The Grateful Slave: The Emergence of Race in Eighteenth-Century British and American Culture by George BoulukosThe Grateful Slave: The Emergence of Race in Eighteenth-Century British and American Culture by George Boulukos

The Grateful Slave: The Emergence of Race in Eighteenth-Century British and American Culture

byGeorge Boulukos

Paperback | January 26, 2012

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The figure of the grateful slave, devoted to his or her master in thanks for kind treatment, is ubiquitous in eighteenth-century writing from Daniel Defoe's Colonel Jack (1722) to Maria Edgeworth's 'The Grateful Negro' (1804). Yet this important trope, linked with discourses that tried to justify racial oppression, slavery and colonialism, has been overlooked in eighteenth-century literary research. Challenging previous accounts of the relationship between sentiment and slavery, George Boulukos shows how the image of the grateful slave contributed to colonial practices of white supremacy in the later eighteenth century. Seemingly sympathetic to slaves, the trope actually undermines their cause and denies their humanity by showing African slaves as willingly accepting their condition. Taking in literary sources as well as texts on colonialism and slavery, Boulukos offers a fresh account of the development of racial difference, and of its transatlantic dissemination, in the eighteenth-century English-speaking world.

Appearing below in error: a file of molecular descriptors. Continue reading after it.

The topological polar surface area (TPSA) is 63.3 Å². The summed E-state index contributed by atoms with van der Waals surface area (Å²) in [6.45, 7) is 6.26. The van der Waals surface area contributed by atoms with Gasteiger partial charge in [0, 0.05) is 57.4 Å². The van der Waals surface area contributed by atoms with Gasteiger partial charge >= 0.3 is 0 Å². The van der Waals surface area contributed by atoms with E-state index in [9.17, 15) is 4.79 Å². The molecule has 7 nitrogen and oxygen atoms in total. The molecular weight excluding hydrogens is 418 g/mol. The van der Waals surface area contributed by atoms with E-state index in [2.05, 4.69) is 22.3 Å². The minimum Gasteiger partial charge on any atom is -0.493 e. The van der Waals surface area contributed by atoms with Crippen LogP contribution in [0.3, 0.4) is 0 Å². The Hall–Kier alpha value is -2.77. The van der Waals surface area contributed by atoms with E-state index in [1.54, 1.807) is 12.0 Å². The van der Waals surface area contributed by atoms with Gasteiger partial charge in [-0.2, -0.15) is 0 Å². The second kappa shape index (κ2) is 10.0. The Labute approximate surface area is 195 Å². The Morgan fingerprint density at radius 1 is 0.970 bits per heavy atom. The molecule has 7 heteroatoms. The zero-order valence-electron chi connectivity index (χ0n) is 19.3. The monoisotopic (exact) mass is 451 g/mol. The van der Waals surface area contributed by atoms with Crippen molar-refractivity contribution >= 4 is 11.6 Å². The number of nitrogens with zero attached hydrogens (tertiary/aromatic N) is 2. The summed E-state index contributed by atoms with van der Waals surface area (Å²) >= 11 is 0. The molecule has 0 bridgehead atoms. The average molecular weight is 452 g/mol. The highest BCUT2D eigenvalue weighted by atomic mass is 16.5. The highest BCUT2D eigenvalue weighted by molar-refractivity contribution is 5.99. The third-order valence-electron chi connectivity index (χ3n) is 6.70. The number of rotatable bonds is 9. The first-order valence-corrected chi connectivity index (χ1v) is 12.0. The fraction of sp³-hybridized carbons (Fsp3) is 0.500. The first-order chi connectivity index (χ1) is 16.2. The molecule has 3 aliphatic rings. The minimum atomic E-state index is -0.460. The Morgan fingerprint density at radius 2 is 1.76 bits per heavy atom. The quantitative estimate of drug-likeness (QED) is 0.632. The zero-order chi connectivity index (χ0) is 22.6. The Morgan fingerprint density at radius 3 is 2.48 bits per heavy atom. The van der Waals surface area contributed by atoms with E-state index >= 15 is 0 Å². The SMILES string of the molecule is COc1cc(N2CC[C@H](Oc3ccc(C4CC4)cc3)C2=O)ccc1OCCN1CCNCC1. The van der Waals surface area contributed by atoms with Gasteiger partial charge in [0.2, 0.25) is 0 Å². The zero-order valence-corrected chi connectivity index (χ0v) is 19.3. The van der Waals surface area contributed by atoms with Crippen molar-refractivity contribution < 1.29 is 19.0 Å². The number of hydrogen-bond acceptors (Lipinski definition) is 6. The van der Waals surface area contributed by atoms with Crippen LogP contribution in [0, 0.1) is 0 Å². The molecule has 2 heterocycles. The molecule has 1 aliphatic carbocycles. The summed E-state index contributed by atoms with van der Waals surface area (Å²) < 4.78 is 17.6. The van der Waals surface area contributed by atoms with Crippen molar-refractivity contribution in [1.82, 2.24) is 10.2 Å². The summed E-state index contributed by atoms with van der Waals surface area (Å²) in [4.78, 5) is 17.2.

Title:The Grateful Slave: The Emergence of Race in Eighteenth-Century British and American CultureFormat:PaperbackDimensions:290 pages, 9.02 × 5.98 × 0.67 inPublished:January 26, 2012Publisher:Cambridge University PressLanguage:English

The following ISBNs are associated with this title:

ISBN - 10:0521188660

ISBN - 13:9780521188661

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Table of Contents

Introduction; 1. The prehistory of the grateful slave; 2. The origin of the grateful slave: Daniel Defoe's Col. Jack, 1722; 3. The evolution of the grateful slave 1754-77: the emergence of racial difference in the slavery debate and the novel; 4. The 1780s: transition; 5. Gratitude in the Black Atlantic: Equiano writes back, 1789; 6. The 1790s: ameliorationist convergence; Epilogue: grateful slaves, faithful slaves, mammies and martyrs: the Transatlantic afterlife of the grateful slave; Bibliography.

Editorial Reviews

"The Grateful Slave is of considerable value to scholars of the literature of slavery, offering fascinating readings of key texts such as Equiano's narrative as well as lesser known novels and travel literature. The bibliography is quite extensive, particularly in secondary sources, and this book would serve as an excellent starting point for students doing research on this topic." - Christopher N. Phillips, Lafayette College, Early American Literature, 2009